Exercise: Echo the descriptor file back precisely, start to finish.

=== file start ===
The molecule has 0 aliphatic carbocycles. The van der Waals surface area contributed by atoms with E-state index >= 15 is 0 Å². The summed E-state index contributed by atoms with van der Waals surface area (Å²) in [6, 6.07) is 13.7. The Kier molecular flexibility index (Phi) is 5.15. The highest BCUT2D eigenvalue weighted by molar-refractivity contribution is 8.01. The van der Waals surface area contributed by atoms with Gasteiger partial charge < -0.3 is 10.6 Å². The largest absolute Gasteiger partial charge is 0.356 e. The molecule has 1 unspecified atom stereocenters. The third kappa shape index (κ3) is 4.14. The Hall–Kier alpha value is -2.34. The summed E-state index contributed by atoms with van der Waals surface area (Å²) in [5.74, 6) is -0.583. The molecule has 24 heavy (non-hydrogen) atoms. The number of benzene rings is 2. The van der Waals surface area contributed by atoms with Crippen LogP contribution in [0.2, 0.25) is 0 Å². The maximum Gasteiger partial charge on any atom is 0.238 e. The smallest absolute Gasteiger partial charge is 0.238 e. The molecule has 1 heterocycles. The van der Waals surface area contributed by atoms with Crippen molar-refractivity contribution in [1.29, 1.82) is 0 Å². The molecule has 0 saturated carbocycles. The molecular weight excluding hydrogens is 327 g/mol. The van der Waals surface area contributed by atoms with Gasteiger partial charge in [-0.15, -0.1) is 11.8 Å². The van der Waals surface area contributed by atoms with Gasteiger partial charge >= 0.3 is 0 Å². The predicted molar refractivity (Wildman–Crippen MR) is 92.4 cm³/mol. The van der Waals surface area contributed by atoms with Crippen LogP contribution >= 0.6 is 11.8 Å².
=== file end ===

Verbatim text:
The molecule has 0 aliphatic carbocycles. The van der Waals surface area contributed by atoms with E-state index >= 15 is 0 Å². The summed E-state index contributed by atoms with van der Waals surface area (Å²) in [6, 6.07) is 13.7. The Kier molecular flexibility index (Phi) is 5.15. The highest BCUT2D eigenvalue weighted by molar-refractivity contribution is 8.01. The van der Waals surface area contributed by atoms with Gasteiger partial charge < -0.3 is 10.6 Å². The largest absolute Gasteiger partial charge is 0.356 e. The molecule has 1 unspecified atom stereocenters. The third kappa shape index (κ3) is 4.14. The Hall–Kier alpha value is -2.34. The summed E-state index contributed by atoms with van der Waals surface area (Å²) in [5.74, 6) is -0.583. The molecule has 24 heavy (non-hydrogen) atoms. The number of benzene rings is 2. The van der Waals surface area contributed by atoms with Crippen LogP contribution in [0.2, 0.25) is 0 Å². The maximum Gasteiger partial charge on any atom is 0.238 e. The smallest absolute Gasteiger partial charge is 0.238 e. The molecule has 1 heterocycles. The van der Waals surface area contributed by atoms with Crippen molar-refractivity contribution in [1.29, 1.82) is 0 Å². The molecule has 0 saturated carbocycles. The molecular weight excluding hydrogens is 327 g/mol. The van der Waals surface area contributed by atoms with Gasteiger partial charge in [-0.15, -0.1) is 11.8 Å². The van der Waals surface area contributed by atoms with Gasteiger partial charge >= 0.3 is 0 Å². The predicted molar refractivity (Wildman–Crippen MR) is 92.4 cm³/mol. The van der Waals surface area contributed by atoms with Crippen LogP contribution >= 0.6 is 11.8 Å².